World leader in Operations Management says government will seek to cash in on the increase in electric vehicles sales in the UK and otherwise constrict future sales.

Dwindling government income from car sales may mean the introduction of taxes on electric vehicles (EV) in 2023, says a leading Operations expert.

It was announced yesterday (Thursday 5 January) that sales of electric cars had surpassed those of diesel models for the first time in the UK. This was partly due to global supply chain disruption and a drop in overall car sales, as UK carmakers continue to recover from the aftermath of the pandemic.

Professor ManMohan Sodhi, says these trends may not hold for the long term. He also highlighted possible government intervention in the form of taxes for EVs or slowing down the planned expansion of EV charging points.

“That fact is that the government is receiving continually reduced revenues from car sales,” said Professor Sodhi. “Therefore, there is a distinct possibility that they will impose taxes on electric cars and simultaneously slow down the rollout of the charging network infrastructure to collect taxes on non-electric cars. Both would dampen future electric car sales of either plug-in variety. But true hybrids will not be affected.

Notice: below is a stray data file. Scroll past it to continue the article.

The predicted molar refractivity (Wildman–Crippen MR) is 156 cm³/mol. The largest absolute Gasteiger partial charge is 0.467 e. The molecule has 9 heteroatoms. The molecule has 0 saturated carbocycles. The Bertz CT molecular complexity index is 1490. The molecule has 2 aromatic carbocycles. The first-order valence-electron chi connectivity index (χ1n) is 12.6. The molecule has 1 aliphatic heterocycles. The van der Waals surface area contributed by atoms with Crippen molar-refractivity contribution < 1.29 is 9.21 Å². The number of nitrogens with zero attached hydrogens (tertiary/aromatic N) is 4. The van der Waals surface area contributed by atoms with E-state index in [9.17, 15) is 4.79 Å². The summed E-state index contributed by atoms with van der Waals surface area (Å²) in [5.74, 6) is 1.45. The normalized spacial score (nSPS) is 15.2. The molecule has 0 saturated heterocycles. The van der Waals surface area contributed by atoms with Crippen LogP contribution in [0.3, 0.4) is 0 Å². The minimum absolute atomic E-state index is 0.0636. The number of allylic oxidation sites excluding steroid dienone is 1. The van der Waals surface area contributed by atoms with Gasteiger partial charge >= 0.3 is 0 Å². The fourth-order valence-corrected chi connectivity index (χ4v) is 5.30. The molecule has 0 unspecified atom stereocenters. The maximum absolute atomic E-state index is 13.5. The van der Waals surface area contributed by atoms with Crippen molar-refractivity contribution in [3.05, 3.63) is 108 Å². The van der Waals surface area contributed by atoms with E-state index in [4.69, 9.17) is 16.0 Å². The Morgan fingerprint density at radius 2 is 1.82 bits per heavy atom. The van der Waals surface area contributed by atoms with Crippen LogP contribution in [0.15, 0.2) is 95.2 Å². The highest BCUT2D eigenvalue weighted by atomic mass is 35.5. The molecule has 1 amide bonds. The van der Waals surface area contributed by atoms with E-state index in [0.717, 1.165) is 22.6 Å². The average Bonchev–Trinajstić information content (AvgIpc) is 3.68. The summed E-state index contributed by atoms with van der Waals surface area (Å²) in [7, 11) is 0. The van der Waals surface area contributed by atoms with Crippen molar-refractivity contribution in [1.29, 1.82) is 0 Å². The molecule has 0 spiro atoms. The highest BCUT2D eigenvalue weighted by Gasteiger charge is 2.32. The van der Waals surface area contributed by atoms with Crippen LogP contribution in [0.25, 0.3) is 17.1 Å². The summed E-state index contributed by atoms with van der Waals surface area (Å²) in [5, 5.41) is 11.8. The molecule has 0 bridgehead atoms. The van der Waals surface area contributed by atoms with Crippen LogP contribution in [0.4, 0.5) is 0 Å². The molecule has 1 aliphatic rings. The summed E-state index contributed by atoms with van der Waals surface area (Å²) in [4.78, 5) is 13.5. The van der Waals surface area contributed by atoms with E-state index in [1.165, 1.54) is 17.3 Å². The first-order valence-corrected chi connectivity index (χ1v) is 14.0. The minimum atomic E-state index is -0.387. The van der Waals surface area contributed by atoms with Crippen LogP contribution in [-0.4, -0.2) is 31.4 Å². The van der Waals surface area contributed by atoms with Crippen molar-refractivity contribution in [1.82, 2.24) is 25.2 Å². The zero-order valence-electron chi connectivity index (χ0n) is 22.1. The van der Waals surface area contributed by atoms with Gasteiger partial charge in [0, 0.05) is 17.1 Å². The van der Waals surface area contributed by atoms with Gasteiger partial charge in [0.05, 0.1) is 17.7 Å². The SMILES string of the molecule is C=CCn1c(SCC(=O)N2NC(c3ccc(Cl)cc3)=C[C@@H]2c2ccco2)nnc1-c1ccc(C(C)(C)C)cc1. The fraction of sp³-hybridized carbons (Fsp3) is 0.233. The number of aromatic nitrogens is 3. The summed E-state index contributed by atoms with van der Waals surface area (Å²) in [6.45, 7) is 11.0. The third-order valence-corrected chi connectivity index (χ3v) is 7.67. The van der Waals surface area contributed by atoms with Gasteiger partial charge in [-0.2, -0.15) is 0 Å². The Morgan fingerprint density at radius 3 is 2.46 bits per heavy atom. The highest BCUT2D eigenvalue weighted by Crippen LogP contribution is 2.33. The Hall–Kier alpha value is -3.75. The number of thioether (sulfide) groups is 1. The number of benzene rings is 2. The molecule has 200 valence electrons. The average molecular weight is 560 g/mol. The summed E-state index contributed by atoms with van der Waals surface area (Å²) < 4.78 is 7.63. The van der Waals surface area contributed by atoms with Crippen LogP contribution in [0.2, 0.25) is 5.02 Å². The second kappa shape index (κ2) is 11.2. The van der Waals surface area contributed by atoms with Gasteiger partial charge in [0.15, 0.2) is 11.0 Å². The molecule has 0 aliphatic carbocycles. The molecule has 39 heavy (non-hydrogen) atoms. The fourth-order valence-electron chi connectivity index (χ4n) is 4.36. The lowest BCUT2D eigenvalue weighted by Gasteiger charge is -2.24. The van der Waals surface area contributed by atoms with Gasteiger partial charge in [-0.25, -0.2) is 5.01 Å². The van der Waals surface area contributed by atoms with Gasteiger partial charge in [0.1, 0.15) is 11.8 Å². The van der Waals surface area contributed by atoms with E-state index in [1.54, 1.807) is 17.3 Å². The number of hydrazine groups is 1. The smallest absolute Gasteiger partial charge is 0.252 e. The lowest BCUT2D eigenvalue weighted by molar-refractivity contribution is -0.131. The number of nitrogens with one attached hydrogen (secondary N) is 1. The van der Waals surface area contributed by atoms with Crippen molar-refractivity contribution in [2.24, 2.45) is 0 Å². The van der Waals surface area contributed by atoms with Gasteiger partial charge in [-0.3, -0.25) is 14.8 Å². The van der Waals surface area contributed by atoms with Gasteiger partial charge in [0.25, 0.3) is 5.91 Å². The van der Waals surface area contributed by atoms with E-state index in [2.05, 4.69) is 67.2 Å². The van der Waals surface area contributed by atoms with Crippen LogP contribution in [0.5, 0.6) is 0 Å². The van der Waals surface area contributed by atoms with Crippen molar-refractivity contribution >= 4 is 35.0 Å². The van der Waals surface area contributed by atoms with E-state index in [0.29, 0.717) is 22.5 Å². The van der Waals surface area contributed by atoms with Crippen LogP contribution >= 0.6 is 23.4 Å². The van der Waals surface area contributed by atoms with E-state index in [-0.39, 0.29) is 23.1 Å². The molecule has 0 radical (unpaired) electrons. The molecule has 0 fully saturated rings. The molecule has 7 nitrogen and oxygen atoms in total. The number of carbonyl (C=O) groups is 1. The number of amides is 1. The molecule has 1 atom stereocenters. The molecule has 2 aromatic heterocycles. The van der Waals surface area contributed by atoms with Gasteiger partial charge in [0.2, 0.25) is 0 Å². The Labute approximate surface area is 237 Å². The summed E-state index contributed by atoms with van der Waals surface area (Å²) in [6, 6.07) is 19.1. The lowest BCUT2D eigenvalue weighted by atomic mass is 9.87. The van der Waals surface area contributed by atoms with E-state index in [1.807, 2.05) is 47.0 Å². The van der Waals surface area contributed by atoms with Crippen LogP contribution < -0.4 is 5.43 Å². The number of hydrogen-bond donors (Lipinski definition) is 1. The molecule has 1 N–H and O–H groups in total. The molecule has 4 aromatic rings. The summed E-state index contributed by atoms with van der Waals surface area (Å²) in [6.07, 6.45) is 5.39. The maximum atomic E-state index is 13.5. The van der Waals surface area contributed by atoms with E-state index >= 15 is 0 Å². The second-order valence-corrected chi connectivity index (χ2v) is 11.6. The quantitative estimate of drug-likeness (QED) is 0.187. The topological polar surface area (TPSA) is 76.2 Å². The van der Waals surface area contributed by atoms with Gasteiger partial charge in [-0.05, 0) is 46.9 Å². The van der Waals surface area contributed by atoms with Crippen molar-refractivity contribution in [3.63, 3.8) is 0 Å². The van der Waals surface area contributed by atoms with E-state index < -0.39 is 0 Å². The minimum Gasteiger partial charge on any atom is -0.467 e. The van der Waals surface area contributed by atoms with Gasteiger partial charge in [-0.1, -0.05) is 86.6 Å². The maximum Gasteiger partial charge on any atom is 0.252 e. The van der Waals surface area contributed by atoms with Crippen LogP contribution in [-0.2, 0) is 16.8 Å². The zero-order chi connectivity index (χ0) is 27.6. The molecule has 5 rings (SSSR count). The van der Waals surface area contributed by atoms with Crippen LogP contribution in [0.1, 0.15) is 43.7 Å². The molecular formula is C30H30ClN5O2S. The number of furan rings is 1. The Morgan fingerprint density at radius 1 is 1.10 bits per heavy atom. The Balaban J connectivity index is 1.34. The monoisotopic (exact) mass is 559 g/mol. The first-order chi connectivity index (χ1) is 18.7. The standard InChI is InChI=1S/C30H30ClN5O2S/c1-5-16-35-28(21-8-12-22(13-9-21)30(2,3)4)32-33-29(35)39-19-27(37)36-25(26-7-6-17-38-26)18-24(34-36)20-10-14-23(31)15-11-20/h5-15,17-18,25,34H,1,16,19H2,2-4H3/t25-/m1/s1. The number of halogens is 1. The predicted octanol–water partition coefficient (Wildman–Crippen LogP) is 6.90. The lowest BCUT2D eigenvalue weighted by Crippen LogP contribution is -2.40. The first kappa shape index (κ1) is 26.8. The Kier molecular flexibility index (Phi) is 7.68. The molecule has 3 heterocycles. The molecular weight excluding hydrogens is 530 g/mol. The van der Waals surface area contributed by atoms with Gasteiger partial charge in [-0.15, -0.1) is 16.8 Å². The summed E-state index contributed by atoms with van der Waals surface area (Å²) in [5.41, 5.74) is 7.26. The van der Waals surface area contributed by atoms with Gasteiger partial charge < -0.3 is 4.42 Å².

“We know that the number of new cars being purchased in the UK has been falling year on year from 2020 onwards. This may reverse in 2023 as more cars become available due to the easing of the chip shortage.”

EV sales rose by more than a quarter in 2022 to total more than 16 per cent of sales, while diesel demand fell to less than 10 per cent. However, the number of diesel cars sold may still be slightly more as the price of typical electric car sold in the UK can be 1.7 times that of a diesel car.

Professor Sodhi says he expects the amount of people investing in either electric or hybrid models will increase, as competition leads to lower prices, although a lack of charging points may continue to be a barrier to those who are considering investing in a plug-in vehicle.

“Another trend is the move towards electric and hybrid cars, whether true hybrid or plug-in. The trend towards more electric cars will continue despite charging constraints – those who can charge their cars will buy pure electric. The preference for true hybrids over plug-ins at 2:1 suggests that charging, not required for true hybrids, is a constraint for all plug-ins.

“I expect the price of electric cars to drop as technology improves and competition heats up among manufacturers. Lower prices would benefit electric car sales, particularly the pure kind.

Petrol cars remained the most popular option for UK buyers last year, accounting for more than half of sales, but more in numbers of cars sold. Hybrid models were 11.6 per cent of the market and plug-in hybrids that can recharge were 6.3 per cent. While 2022 was the worst sales year for UK carmakers since 1992, Professor Sodhi says these percentages will change this year, although which direction they go in is another question.

“As people in the UK will buy more cars in 2023 and 2024, it is anyone’s guess whether it will be pure electric cars or true/plug-in hybrids that will grab people’s attention as they are attracted to electric cars but have to hedge against charging constraints that will continue.”